A vaccine manufacturer is reporting preliminary data suggesting its COVID-19 vaccine is safe, and appears to be eliciting in test subjects the kind of immune response capable of preventing disease.

Moderna, Inc., of Cambridge, Mass., developed the vaccine in collaboration with the National Institute of Allergy and Infectious Diseases. The results reported Monday come from an initial analysis of a Phase I study primarily designed to see if the vaccine is safe.

J. Tyler Franklin

Gov. Andy Beshear announced that Kentucky state parks, campgrounds and aquatic centers will be allowed to reopen on June 1. The recreational spaces have been closed since March to prevent the spread of the coronavirus.

“Tourism is an incredibly important business in Kentucky. We’re taking a big revenue hit from it,” Beshear said. “But that’s not the reason we’re reopening it now. It’s that we believe we can do it safely.”

Beshear said he believes opening parks and campgrounds will help “boost the state’s economy,” and allow Kentuckians the opportunity to travel in-state this summer.

Becca Schimmel

A survey of businesses in the Somerset region found that more than 90 percent of them are being impacted, in some way, by COVID-19. 

The Somerset-Pulaski County Chamber of Commerce surveyed 158 people in the business community to gather perspective on restarting the local economy.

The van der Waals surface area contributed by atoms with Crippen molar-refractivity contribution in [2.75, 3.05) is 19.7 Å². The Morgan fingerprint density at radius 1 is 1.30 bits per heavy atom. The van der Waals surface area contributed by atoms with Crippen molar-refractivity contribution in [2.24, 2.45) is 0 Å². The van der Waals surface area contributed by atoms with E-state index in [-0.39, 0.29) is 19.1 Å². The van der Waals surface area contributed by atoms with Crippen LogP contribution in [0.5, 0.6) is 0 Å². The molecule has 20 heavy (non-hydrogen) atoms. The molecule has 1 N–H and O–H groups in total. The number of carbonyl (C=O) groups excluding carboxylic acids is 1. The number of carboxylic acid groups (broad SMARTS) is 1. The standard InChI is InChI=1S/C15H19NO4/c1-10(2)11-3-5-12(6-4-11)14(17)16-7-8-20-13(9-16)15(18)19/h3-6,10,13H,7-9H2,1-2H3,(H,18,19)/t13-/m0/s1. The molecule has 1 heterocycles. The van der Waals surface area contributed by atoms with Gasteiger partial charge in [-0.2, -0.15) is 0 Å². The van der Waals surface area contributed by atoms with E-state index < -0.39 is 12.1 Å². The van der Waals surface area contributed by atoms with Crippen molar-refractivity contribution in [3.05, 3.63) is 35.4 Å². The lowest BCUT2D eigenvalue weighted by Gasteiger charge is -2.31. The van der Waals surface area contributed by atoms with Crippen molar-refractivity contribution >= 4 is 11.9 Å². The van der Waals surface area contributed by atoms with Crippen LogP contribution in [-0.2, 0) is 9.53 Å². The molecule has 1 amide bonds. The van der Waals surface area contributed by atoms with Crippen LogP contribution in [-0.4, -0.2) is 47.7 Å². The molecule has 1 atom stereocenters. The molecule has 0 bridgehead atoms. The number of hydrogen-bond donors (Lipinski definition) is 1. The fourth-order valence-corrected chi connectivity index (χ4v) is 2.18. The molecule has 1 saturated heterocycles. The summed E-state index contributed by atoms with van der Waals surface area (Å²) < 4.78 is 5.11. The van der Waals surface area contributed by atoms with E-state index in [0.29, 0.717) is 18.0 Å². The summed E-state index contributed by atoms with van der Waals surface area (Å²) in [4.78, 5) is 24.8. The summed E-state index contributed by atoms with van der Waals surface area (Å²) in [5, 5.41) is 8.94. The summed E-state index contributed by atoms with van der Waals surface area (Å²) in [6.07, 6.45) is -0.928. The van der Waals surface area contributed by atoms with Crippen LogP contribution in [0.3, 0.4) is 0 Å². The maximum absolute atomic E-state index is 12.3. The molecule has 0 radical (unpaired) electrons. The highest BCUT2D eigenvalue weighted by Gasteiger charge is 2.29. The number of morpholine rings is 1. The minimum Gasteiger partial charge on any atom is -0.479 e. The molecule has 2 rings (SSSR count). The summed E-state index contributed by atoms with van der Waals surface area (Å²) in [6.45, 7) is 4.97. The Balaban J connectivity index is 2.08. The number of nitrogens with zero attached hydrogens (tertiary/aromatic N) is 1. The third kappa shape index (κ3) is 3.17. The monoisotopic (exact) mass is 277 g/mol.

Chamber of Commerce Executive Director Bobby Clue said the goal was to quantify perspective from a wide representation of businesses.

“It was a very well-rounded collection," said Clue. "We had everybody from retail and entertainment to restaurants and hotels, health care, agriculture, manufacturing and industry, real estate, banking education, nonprofits, technical services, all those were represented.”

The survey found that about one-quarter of those who responded reported a 50 percent decline in revenue.

TN Dept. of Health via Twitter

Pandemic modeling from Vanderbilt University finds Tennessee was able to drive down the COVID-19 transmission rate well ahead of the initial projections made on April 10. As a result, the number of people simultaneously hospitalized has plateaued below 300 statewide.

A month ago, even if the state made “continued progress” to slow the spread of the virus, concurrent hospitalizations would have at least hit 1,200 by mid-May. But Vanderbilt modelers say the state started slowing the spread of COVID-19 a month earlier than expected, meaning that on average not every person with a positive case was getting at least one other person sick.

States are beginning to receive cases of an experimental COVID-19 drug that the Food and Drug Administration authorized for emergency use on May 1.

But the distribution process so far has puzzled some hospitals and states about why they've been left empty-handed.

Kentucky Department of Corrections